Within the enfolding frame of this movement-painting, we witness a continual subdivision of our visual field into a series of ever smaller paintings that also move but in an entirely different manner. Cut out of their frames in the museum, transported from one locale to another, changing hands among the film’s coterie of shady figures, these “secondary” paintings enact the push and pull of influence and inspiration that every young artist experiences as a clichéd story line. Undergoing a mercury-like process of disintegration and reintegration, painting is sent, from the first moment, on the spiraling course of the mise-en-abyme. And much the same holds true for film, which undergoes such a delirious pile-on of realist tropes that we lose any sense of their referential link to a “real world” source.
During the first theft sequence (there are two), we are shown the museum’s scanning security cameras filming these “secondary” paintings just as the “primary” painting is itself being filmed. Later the same surveillance footage yields a cover photo for the New York Post, an image reproduced in the film first as a collage of photographic and painterly elements, and then in turn reproduced by a painter within the painting that is itself being reproduced, frame by frame, as that sequence of still, photographic images that ultimately make up this moving-image film. Interestingly, at such flashpoints of self-reflexivity, the quality of Johnson’s paintwork appears to coarsen, as though devolving. In the sequence cited above, the hand of the painter is rendered as an oversize, undifferentiated mitt with protruding brush, an overlaid cutout, brusquely jiggled about—even the animation technique takes a turn for the worse. Such decisions are entirely conscious, however, and paradoxically exacting; the erosion of the realist image via this unsteady, regressing line amounts to a scrupulous tracing of the borders of artistic self-knowledge.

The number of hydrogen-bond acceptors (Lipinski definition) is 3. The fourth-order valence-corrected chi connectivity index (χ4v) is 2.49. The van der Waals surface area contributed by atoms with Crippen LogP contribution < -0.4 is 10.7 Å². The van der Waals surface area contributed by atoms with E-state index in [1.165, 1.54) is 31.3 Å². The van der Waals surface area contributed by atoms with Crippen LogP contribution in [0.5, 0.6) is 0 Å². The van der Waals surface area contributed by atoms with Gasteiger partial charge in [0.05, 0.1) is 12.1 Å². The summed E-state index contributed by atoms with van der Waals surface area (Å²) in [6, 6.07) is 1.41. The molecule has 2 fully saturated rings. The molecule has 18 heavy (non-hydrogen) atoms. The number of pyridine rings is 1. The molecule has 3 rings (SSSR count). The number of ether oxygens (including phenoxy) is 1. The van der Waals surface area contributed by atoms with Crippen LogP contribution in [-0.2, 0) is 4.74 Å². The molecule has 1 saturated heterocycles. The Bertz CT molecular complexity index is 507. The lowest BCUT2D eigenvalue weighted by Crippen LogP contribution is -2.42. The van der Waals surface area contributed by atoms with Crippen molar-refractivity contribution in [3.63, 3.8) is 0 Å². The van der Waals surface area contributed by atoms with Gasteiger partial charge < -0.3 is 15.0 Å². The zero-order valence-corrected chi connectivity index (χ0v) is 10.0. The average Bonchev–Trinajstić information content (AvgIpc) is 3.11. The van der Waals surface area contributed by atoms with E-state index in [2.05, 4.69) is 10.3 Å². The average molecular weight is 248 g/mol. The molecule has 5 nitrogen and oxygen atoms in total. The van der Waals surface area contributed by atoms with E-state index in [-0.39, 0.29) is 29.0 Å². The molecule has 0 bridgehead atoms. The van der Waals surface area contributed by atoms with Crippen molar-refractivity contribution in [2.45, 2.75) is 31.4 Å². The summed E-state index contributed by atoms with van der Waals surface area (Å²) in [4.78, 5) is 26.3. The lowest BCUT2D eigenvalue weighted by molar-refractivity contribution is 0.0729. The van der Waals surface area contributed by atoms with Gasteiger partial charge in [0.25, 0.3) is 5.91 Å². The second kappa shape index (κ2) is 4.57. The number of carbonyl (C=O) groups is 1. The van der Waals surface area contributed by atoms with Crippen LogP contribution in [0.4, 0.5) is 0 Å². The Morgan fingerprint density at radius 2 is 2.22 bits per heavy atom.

Referential overload and the corruption of the image are linked in such instances, pointing toward what is certainly an endemic condition within our informational moment: (technological) memory gain entails (human) memory loss. Johnson’s museum thieves are of course emblematic contemporary artist-types. It is no accident that we first make their acquaintance in the course of a gallery opening, as they slip by a beer-drinking clique of bearded bohemians and then don their masks on the way to the museum. Also telling is the movement between these two contexts, these repositories of new and old art, which serves to illuminate the mulching process that is intrinsic not only to this but also to so much work currently being made.
What follows is a series of vignettes that all of us can recognize from previously viewed films about artists and films about thieves, even as their structure grows increasingly confused. Here again, Johnson reenacts the postmodern play between influence and inspiration as painterly push-pull, a process yielding a steady buildup of images and genre conventions. The point of this exercise is to throw us off the trail, to make us “lose the plot,” much as the characters within the film appear to have done—both the genre-specific plot of this “caper” and the art-historical plot that inheres to its painterly ground. It is entirely appropriate that this painting-film, which opens on a rooftop view of New York City, ends in the country, as a lone car winds its way through a snowy mountain road. Stolen paintings have been traded for cash, and a couple is on the run, pushing deeper into the white field that must now symbolize both informational excess (snow crash) and absence. As we transition between that first painting and the last—via a proliferating accumulation of intermediate citations, quotations, repetitions, and recyclings—both the artist and his audience are granted a fleeting glimpse of that new beginning pursued by just about every avant-garde movement of the last century. The calendar is set back to Year Zero as the “virginal” canvas begins once more to show through the cinematic veil.
Jan Tumlir is a Los Angeles-based art writer. He is a regular contributor to magazines such as Artforum and Flash Art. He teaches critical theory at Art Center College of Design and the University of Southern California.
Hammer Projects are made possible with support from The Horace W. Goldsmith Foundation, the Annenberg Foundation, Fox Entertainment Group's Arts Development Fee, the Los Angeles County Arts Commission, members of the Hammer Circle, and the David Teiger Curatorial Travel Fund.